JFC

There are more than two hundred thousand JFC (Japanese-Filipino children) living in the Philippines. Some scholars estimate that in recent years, with nearly 7,000 registered marriages a year in Japan  involving a Filipino spouse, some 5,000 JFC are born each year.

Japinos are more often the offspring of unions between Japanese men and Filipino women rather than Filipino men and Japanese women. Most of them were born in the 1980s and thereafter, and are called shin-nikkeijin or “new nikkeijin” to distinguish them from communities of nikkeijin or people of Japanese descent with longer historical roots in and outside Japan (mainly in Latin America, although the Philippines has nikkeijin communities in Davao and Baguio).

In the 1980s and 1990s, a large number of Filipinos residing in Japan consisted of Japayukis or entertainers. Japayukis who had children by Japanese men sometimes stayed on in Japan with their children, or else brought their children back with them to the Philippines once their work visas expired.

In the twenty-first century, however, owing to stricter anti-trafficking laws, the number of Pinays entering the country on entertainers’ visas has significantly declined. The demographics have now shifted in favor of Filipinos who are temporary residents with work visas, permanent residents, or else children of a Japanese parent.

In 1985, Japan amended its Nationality Law to make children of international marriages eligible for Japanese citizenship: they are now categorized as Japanese from birth, and between the ages of 20 and 22, they can elect to take the citizenship of either parent.

But children born of unofficial unions have a tougher time at acquiring Japanese nationality, since the law requires the Japanese father to recognize the child as his. In 2009, following a court battle waged by a group of JFC, the Japanese citizenship law was amended to make foreign children born of extramarital relationships and under 20 years of age eligible for citizenship, provided that they can obtain recognition from their Japanese fathers. Between 2009 and 2011, 483 Japinos applied for citizenship under such terms in the Japanese embassy in the Philippines.

For JFC, the search for an absent father is sometimes rooted in a complex combination of emotional longing and professional aspiration. Nikkeijin are given special visas to enable them, up to the third generation, to work in Japan, though the jobs may be blue-collar 3Ks (kitanai, kiken, kitsui: “dirty, dangerous, demeaning”). There is a growing demand these days for caregivers to serve the ageing society in Japan, and some companies are trying to tap JFC and their Pinay mothers for this purpose.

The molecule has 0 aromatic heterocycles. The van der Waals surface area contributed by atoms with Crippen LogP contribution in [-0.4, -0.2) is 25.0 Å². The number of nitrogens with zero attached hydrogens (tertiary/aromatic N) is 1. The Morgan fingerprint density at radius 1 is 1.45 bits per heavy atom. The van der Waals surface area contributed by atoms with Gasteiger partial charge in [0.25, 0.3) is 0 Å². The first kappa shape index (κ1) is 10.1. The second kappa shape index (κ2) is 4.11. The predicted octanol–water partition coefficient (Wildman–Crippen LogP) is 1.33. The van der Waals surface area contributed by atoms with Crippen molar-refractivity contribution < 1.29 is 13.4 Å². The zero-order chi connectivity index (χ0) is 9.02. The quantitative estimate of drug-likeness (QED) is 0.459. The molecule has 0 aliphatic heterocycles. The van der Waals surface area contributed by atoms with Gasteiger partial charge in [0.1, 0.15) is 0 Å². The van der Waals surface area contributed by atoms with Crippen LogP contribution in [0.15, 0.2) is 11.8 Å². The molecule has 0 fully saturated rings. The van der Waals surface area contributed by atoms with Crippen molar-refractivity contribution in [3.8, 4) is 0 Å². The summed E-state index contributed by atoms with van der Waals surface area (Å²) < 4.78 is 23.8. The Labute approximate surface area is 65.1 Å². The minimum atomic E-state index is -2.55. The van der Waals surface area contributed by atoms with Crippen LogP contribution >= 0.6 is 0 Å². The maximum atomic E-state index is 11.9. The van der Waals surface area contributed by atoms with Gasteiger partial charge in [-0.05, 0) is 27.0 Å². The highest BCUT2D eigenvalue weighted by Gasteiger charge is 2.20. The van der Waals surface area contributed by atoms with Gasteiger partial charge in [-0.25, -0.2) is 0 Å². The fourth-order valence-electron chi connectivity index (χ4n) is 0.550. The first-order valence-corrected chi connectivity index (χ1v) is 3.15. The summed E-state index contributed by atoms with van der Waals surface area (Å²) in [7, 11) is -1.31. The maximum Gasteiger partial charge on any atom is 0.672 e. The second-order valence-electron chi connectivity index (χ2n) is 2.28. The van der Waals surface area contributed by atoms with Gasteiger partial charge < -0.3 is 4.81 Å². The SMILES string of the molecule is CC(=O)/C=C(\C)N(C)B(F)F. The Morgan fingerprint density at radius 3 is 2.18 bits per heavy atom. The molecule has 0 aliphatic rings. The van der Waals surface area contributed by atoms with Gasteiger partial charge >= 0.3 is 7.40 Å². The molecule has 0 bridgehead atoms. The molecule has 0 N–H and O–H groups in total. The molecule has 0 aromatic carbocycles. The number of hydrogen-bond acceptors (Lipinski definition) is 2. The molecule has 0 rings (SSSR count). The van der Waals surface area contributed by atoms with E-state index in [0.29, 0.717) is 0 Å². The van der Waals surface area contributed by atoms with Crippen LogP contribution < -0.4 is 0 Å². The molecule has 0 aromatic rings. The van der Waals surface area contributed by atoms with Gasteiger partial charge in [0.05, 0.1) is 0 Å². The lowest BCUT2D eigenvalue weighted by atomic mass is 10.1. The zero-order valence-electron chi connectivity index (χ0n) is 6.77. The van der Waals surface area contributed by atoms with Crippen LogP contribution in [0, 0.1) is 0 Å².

Recognition by the father is crucial, however, not only for children born out of wedlock, but also for children born outside Japan, since it is the father’s job to register the child’s birth with the Japanese embassy. Comparing Japanese nationality law and Philippine citizenship law may put things in perspective. The Philippines also bases citizenship on bloodline (jus sanguinis). Until 1935, at least one parent had to be an inhabitant and resident and a Spanish subject, to be considered Filipino. Between 1935 and 1973, children had to take their father’s citizenship, or if they were illegitimate, their mother’s citizenship.  A person born after 1986 can elect Philippine citizenship if at least one of the parents is Filipino.  Those born before 1973 to Filipino mothers could elect citizenship upon reaching the age of majority.

Because of the large number of Filipinos living abroad and marrying foreigners, Philippine laws have slowly evolved  toward giving children the agency to choose the citizenship they want when they grow up. In Japan, this is now also possible for those whose parents are married, but because citizenship for Japinos born out of unofficial unions still requires official recognition by the Japanese father, the likelihood of an errant father–who may already have his own family in Japan, who is not capable of supporting the child, who turned his back on a broken marriage, or who did not attach much weight to a fleeting liaison with the child’s mother to begin with–acknowledging his child remains small. It seems ironic that at a time when DNA tests can easily establish paternity, a child’s fate is still dependent on the word and will of the father rather than on genealogical fact. So much for right of blood.

Media reports and NGOs tend to highlight the plight of JFC in their quest for citizenship, their search for absentee fathers, and their hardships in Japan. This focus is important, of course, but it does not fully convey the varied experiences of Japinos in either Japan or the Philippines.

There are heart-rending tales of Pinays who are forced to speak to their children only in Japanese. There are Pinays who are physically and sexually abused–worse, killed–by their managers or clients, their husbands or lovers, or their husbands’ kin. There are stories, too, of Japinos who grow up poor and work as manual laborers and bar hostesses, with little prospect for upward mobility.